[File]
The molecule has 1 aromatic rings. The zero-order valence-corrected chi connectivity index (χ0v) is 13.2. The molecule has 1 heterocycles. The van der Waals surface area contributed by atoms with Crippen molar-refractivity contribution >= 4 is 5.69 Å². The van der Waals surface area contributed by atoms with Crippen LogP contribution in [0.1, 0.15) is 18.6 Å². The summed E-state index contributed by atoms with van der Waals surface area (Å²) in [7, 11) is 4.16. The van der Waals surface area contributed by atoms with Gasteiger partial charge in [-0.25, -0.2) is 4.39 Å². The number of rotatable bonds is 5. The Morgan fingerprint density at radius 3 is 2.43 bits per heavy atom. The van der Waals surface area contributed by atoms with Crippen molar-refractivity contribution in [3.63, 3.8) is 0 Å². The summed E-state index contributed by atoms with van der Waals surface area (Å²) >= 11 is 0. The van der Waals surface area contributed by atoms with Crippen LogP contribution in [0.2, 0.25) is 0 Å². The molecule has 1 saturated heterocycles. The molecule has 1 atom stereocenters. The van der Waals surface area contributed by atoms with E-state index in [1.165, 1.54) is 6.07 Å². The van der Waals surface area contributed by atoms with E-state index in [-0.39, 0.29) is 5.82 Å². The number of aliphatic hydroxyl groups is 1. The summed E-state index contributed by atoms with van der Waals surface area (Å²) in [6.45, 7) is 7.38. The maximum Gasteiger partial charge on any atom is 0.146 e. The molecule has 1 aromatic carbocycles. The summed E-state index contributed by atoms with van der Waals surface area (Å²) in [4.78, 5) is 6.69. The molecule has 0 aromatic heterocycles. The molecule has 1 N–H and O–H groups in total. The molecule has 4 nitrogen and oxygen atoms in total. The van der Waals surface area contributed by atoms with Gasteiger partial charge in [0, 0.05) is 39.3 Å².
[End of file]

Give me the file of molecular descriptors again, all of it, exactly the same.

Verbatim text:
The molecule has 1 aromatic rings. The zero-order valence-corrected chi connectivity index (χ0v) is 13.2. The molecule has 1 heterocycles. The van der Waals surface area contributed by atoms with Crippen molar-refractivity contribution >= 4 is 5.69 Å². The van der Waals surface area contributed by atoms with Crippen LogP contribution in [0.1, 0.15) is 18.6 Å². The summed E-state index contributed by atoms with van der Waals surface area (Å²) in [7, 11) is 4.16. The van der Waals surface area contributed by atoms with Gasteiger partial charge in [-0.25, -0.2) is 4.39 Å². The number of rotatable bonds is 5. The Morgan fingerprint density at radius 3 is 2.43 bits per heavy atom. The van der Waals surface area contributed by atoms with Crippen molar-refractivity contribution in [3.63, 3.8) is 0 Å². The summed E-state index contributed by atoms with van der Waals surface area (Å²) >= 11 is 0. The van der Waals surface area contributed by atoms with Crippen LogP contribution in [0.2, 0.25) is 0 Å². The molecule has 1 saturated heterocycles. The molecule has 1 atom stereocenters. The van der Waals surface area contributed by atoms with E-state index in [1.165, 1.54) is 6.07 Å². The van der Waals surface area contributed by atoms with E-state index in [-0.39, 0.29) is 5.82 Å². The number of aliphatic hydroxyl groups is 1. The summed E-state index contributed by atoms with van der Waals surface area (Å²) in [6.45, 7) is 7.38. The maximum Gasteiger partial charge on any atom is 0.146 e. The molecule has 1 aromatic carbocycles. The summed E-state index contributed by atoms with van der Waals surface area (Å²) in [4.78, 5) is 6.69. The molecule has 0 aromatic heterocycles. The molecule has 1 N–H and O–H groups in total. The molecule has 4 nitrogen and oxygen atoms in total. The van der Waals surface area contributed by atoms with Gasteiger partial charge in [0, 0.05) is 39.3 Å².